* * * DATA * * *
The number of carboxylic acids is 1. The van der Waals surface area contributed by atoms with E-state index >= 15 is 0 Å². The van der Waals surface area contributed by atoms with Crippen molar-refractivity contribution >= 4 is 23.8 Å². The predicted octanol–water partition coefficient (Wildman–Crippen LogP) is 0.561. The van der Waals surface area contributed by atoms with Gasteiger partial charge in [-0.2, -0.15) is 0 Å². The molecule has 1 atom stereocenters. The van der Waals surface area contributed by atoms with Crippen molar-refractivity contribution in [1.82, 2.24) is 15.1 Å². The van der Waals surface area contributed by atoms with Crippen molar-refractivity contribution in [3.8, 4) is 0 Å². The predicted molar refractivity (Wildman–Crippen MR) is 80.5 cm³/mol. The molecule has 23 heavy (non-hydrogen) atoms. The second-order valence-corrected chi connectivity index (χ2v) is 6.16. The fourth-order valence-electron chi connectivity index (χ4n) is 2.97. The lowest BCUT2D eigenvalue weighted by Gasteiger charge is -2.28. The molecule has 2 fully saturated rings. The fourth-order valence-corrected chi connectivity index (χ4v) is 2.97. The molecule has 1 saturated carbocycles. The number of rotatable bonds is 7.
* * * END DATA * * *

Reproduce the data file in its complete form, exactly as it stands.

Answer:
The number of carboxylic acids is 1. The van der Waals surface area contributed by atoms with E-state index >= 15 is 0 Å². The van der Waals surface area contributed by atoms with Crippen molar-refractivity contribution >= 4 is 23.8 Å². The predicted octanol–water partition coefficient (Wildman–Crippen LogP) is 0.561. The van der Waals surface area contributed by atoms with Gasteiger partial charge in [-0.2, -0.15) is 0 Å². The molecule has 1 atom stereocenters. The van der Waals surface area contributed by atoms with Crippen molar-refractivity contribution in [1.82, 2.24) is 15.1 Å². The van der Waals surface area contributed by atoms with Crippen molar-refractivity contribution in [3.8, 4) is 0 Å². The predicted molar refractivity (Wildman–Crippen MR) is 80.5 cm³/mol. The molecule has 23 heavy (non-hydrogen) atoms. The second-order valence-corrected chi connectivity index (χ2v) is 6.16. The fourth-order valence-electron chi connectivity index (χ4n) is 2.97. The lowest BCUT2D eigenvalue weighted by Gasteiger charge is -2.28. The molecule has 2 fully saturated rings. The fourth-order valence-corrected chi connectivity index (χ4v) is 2.97. The molecule has 1 saturated carbocycles. The number of rotatable bonds is 7.